On April 10, 1964, Muriel Rukeyser participated, via telephone conferencing, in a course, “American Life as Seen by Contemporary Writers,” which was offered, simultaneously, in six colleges (Stephens College, Drury College, Langston University, Morehouse College, Southern Illinois University, and Tougaloo College). Offered at each college and co-taught by collaborating teachers at each institution, the course brought together students, teachers, and writers through the use of telephone networking, an innovative technology at the time.
During her telephone interview with students from the course, Rukeyser read and discussed three of her poems: “Gauley Bridge,” from Book of the Dead; “Double Dialogue: Homage to Robert Frost”; and “Waterlily Fire,” which had recently been published.
Responding to a student from Langston University about the meaning of “crooked faces” in the opening section of “Waterlily Fire,” Rukeyser said:
I have thought very often of the street full of people hoping for unity in themselves as being broken into pieces. It seems to me one of the crimes of our life, of the order we live in, is to require a partial response from people. If you look at their jobs, you know, you see how often they are partial responses to things that are demanded of people to make the jobs go. If you look at people in their professions, in the way they work, in the way they live, when they compromise, when they cut down on their fullness, when they destroy by forgetting, when they destroy by distorting, the fragmenting of the person–I meant it in that way, in the way of distorting–you see this very clearly on some streets. You see it, of course, as a projection of yourself in certain things. It was the setting up of this kind of distortion of a belief in some idea of security rather than the idea of living in change, living in movements, living in the procession of images that is the long body, that makes the main idea. I was interested in what is not so secure in life but necessary, to go on living, to go on moving and breathing as a living thing. (142)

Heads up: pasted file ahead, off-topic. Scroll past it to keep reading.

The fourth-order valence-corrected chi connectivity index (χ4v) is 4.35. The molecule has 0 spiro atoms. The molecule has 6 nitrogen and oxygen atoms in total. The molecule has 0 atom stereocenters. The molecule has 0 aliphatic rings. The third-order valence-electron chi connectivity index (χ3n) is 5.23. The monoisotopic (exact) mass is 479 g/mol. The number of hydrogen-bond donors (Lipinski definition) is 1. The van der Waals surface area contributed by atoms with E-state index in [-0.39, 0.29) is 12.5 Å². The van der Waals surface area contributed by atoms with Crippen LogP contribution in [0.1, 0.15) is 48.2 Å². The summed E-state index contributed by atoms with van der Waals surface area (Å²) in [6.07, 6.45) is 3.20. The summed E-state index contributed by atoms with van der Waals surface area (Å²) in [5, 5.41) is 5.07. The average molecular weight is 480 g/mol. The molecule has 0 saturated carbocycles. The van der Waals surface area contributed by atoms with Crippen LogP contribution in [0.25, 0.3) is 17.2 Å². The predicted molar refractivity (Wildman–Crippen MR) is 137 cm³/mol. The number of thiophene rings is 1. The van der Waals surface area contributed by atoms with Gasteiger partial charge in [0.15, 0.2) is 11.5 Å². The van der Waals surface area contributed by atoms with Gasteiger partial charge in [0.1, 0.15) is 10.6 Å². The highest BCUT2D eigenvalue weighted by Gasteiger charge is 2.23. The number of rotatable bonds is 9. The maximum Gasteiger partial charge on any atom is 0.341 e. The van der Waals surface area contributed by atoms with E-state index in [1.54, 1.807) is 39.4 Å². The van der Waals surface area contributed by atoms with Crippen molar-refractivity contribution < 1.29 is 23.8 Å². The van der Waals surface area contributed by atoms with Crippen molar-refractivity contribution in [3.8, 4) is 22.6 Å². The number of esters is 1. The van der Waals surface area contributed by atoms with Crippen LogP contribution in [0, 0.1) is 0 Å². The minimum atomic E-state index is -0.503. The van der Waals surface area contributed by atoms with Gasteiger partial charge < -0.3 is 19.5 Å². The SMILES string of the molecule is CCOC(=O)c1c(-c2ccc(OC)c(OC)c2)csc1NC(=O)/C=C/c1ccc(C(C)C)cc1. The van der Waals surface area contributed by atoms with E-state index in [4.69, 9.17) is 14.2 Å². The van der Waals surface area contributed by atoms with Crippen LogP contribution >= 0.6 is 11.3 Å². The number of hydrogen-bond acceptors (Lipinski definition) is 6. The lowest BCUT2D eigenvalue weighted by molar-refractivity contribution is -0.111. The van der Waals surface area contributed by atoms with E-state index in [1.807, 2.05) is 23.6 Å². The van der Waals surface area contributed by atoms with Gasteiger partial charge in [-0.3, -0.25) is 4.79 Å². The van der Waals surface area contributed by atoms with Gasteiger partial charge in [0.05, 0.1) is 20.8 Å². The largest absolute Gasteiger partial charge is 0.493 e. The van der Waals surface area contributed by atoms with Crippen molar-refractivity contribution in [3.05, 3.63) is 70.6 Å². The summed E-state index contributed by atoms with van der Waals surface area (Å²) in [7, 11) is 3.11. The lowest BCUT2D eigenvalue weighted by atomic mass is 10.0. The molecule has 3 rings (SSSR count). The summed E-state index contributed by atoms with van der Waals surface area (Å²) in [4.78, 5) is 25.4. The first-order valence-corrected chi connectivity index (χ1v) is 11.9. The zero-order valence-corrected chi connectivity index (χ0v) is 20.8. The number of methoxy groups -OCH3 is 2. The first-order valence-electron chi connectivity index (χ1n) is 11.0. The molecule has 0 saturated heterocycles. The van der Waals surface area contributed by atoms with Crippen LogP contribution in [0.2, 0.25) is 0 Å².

Rukeyser’s responses to student questions about these three poems provide an excellent insight into her relationship to readers of her poems in general. For instance, when one student (again from Langston University) asked Rukeyser if she used “I am a city with bridges and tunnels/Rock, cloud, ships, voices,” as a metaphor or a symbol, she replied:
I would like to throw this right back. What do you think? I’m sorry, I apologize for that but I’m very interested in what you’re saying, the way it comes through. Unfair of me, I know.
When the student answered: “I’m not sure,” Rukeyser said: “It’s all right to be not sure. It’s all right” (146).
For more of this interview, see Talks with Authors, ed. Charles F. Madden (Carbondale and Edwardsville: Southern Illinois University Press, 1968), pp. 125-150.